Private credit: locked-in capital locks out market panic

Blackstone knew what it was doing. In recent months, the private assets giant limited redemptions from Breit, its real estate investment fund. Like many such vehicles for rich private investors, the $975bn fund has inbuilt “gates”. These forestall panic selling of assets at bargain prices when investors want their cash back.

The banking sector, in contrast, cannot cope without daily liquidity. This has become clear recently following the collapse of Silicon Valley Bank brought on by an old-fashioned bank run. SVB’s assets, tied up in securities and loans, were much harder to liquidate than its evaporating deposits.

That reprises an eternal question: how can banks ever be safe when they have short-term liabilities and long-dated assets? The twist this time is introduced by fast-growing private capital funds.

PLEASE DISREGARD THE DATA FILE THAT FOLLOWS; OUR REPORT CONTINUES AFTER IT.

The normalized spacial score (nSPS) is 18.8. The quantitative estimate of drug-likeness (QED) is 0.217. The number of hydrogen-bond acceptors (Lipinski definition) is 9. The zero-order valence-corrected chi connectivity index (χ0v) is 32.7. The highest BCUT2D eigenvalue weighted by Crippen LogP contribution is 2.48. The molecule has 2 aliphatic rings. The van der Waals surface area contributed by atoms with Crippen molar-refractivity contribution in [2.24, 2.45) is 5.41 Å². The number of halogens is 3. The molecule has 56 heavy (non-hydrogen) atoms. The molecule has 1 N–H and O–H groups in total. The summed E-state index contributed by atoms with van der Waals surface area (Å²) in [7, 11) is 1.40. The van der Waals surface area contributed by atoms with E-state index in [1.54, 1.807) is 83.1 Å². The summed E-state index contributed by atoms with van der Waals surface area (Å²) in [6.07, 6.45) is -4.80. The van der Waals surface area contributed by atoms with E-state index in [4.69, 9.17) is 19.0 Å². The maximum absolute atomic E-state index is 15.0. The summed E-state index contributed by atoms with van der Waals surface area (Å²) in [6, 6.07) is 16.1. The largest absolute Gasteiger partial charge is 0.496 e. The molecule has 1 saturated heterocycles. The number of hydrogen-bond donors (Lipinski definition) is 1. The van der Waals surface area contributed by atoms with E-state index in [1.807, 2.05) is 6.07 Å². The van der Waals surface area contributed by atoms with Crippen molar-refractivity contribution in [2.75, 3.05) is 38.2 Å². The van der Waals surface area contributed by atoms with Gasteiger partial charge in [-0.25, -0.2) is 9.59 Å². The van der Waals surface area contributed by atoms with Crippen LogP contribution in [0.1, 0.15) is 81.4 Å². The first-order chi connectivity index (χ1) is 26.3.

It is no coincidence that alternative asset groups such as Apollo and Blackstone are among the chief pursuers of SVB loan books. They have built and acquired huge credit origination contraptions that manage hundreds of billions of dollars each. Corporate lending is increasingly a function for this breed of asset manager.

Even with massive growth, these groups are still dwarfed by the banks. The capital bases that asset managers derive from pension limited partners or, increasingly, retirement annuity holders, are, by definition, more expensive than interest-free bank deposits.

But this capital has the benefit of being more dependable and less prone to stress in times of instability. That helps the likes of Blackstone and Apollo to opportunistically deploy capital when market valuations sink. Expect those who pick up SVB assets in the current auction to do well from them over the next few years.

Restrain your enthusiasm for a moment: the scaled-up credit fund industry has yet to weather a full market cycle. Cracks may yet appear.

But at the least, you could give two cheers for the contribution the industry has made to reducing the scope for capital flight during market panics.

This post was originally published on Financial Times

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